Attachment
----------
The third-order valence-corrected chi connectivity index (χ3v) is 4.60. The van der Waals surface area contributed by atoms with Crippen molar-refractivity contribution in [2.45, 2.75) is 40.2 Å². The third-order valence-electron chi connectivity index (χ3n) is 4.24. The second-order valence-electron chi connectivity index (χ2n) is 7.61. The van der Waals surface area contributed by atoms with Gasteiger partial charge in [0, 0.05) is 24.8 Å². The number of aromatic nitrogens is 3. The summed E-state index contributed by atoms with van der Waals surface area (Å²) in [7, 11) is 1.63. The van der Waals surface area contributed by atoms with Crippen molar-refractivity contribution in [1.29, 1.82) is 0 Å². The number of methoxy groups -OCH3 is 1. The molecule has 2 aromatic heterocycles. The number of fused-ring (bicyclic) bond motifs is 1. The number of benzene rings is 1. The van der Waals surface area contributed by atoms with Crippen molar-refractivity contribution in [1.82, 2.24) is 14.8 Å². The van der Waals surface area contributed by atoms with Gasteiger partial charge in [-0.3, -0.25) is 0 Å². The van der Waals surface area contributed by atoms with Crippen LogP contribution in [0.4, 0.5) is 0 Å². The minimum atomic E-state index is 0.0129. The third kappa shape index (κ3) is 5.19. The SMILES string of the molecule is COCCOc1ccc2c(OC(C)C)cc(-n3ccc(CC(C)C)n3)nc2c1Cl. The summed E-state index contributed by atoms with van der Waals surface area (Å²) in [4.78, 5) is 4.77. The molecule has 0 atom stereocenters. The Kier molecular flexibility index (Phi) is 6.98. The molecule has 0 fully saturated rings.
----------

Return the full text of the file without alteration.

The third-order valence-corrected chi connectivity index (χ3v) is 4.60. The van der Waals surface area contributed by atoms with Crippen molar-refractivity contribution in [2.45, 2.75) is 40.2 Å². The third-order valence-electron chi connectivity index (χ3n) is 4.24. The second-order valence-electron chi connectivity index (χ2n) is 7.61. The van der Waals surface area contributed by atoms with Gasteiger partial charge in [0, 0.05) is 24.8 Å². The number of aromatic nitrogens is 3. The summed E-state index contributed by atoms with van der Waals surface area (Å²) in [7, 11) is 1.63. The van der Waals surface area contributed by atoms with Crippen molar-refractivity contribution in [1.29, 1.82) is 0 Å². The number of methoxy groups -OCH3 is 1. The molecule has 2 aromatic heterocycles. The number of fused-ring (bicyclic) bond motifs is 1. The number of benzene rings is 1. The van der Waals surface area contributed by atoms with Crippen molar-refractivity contribution in [1.82, 2.24) is 14.8 Å². The van der Waals surface area contributed by atoms with Gasteiger partial charge in [-0.3, -0.25) is 0 Å². The van der Waals surface area contributed by atoms with Crippen LogP contribution in [0.4, 0.5) is 0 Å². The minimum atomic E-state index is 0.0129. The third kappa shape index (κ3) is 5.19. The SMILES string of the molecule is COCCOc1ccc2c(OC(C)C)cc(-n3ccc(CC(C)C)n3)nc2c1Cl. The summed E-state index contributed by atoms with van der Waals surface area (Å²) in [4.78, 5) is 4.77. The molecule has 0 atom stereocenters. The Kier molecular flexibility index (Phi) is 6.98. The molecule has 0 fully saturated rings.